The use of optimization in supply chain management is widespread, just not in supply planning. Regular use of optimization occurs in inventory management and demand forecasting. “Best-fit straight line” is one of the most common uses of optimization. With this method, you enter or pull into Excel (or your favorite statistics software) a set of “x values” (the independent value e.g. the number of cars in a train) and a set of “y values” (dependent value e.g. the fuel cost for each train), click a few buttons and you get a “best-fit” straight line – a slope (b1), a y-intercept (b0), a measure of goodness, and a straight line drawn through your scatter plot.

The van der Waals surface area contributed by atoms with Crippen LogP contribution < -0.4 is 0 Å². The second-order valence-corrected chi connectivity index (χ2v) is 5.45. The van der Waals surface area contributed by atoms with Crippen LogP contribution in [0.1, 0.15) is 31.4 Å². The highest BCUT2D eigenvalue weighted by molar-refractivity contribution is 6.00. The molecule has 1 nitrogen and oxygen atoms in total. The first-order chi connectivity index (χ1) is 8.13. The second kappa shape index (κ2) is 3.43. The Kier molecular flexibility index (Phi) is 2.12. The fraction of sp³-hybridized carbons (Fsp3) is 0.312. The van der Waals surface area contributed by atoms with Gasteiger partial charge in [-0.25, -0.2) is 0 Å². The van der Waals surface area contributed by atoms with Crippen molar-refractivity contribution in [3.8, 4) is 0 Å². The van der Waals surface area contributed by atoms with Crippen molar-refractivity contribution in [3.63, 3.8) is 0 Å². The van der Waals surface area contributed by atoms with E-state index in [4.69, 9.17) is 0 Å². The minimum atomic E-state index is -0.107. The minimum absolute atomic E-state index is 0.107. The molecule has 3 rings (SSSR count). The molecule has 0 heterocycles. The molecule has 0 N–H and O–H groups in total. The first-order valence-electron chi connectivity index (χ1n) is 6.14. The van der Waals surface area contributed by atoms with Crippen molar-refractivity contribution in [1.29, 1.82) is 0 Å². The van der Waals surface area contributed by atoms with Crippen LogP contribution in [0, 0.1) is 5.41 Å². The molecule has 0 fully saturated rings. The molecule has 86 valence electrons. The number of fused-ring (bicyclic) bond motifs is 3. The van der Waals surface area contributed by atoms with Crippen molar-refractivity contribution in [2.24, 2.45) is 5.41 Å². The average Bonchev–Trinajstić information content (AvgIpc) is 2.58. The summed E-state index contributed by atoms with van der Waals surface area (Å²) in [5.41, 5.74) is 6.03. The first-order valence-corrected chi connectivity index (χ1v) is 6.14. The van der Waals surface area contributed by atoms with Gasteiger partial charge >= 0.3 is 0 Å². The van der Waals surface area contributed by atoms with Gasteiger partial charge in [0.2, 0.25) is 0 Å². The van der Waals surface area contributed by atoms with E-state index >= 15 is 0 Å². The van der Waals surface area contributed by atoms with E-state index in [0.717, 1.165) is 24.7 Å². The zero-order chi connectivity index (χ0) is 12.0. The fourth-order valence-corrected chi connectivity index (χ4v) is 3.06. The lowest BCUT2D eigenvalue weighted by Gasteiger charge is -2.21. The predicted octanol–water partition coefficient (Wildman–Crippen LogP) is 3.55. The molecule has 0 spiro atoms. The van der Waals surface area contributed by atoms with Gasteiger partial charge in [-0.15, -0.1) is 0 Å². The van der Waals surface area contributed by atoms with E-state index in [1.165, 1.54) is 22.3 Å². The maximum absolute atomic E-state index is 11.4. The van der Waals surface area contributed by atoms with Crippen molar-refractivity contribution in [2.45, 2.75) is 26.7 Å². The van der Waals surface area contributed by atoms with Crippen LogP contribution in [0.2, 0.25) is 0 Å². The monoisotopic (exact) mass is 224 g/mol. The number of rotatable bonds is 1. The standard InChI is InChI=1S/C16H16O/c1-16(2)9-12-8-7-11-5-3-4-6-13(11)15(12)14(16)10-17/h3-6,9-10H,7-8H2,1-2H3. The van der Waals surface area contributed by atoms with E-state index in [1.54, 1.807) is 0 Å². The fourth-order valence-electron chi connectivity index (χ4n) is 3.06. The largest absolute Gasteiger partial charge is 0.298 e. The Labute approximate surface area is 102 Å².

Naturally, supply chain optimization in supply planning can feel counterintuitive. Here’s why you should combat that feeling to create the best plan possible.
In my role as the Director of Analytics, I enjoy working with the Arkieva team and our clients, in building optimization models which help organizations make intelligent decisions with regards to meeting demand, capacity allocation, inventory levels, factory schedules, forecasting, and cancer research. These models are built using a variety of mathematical methods including Boolean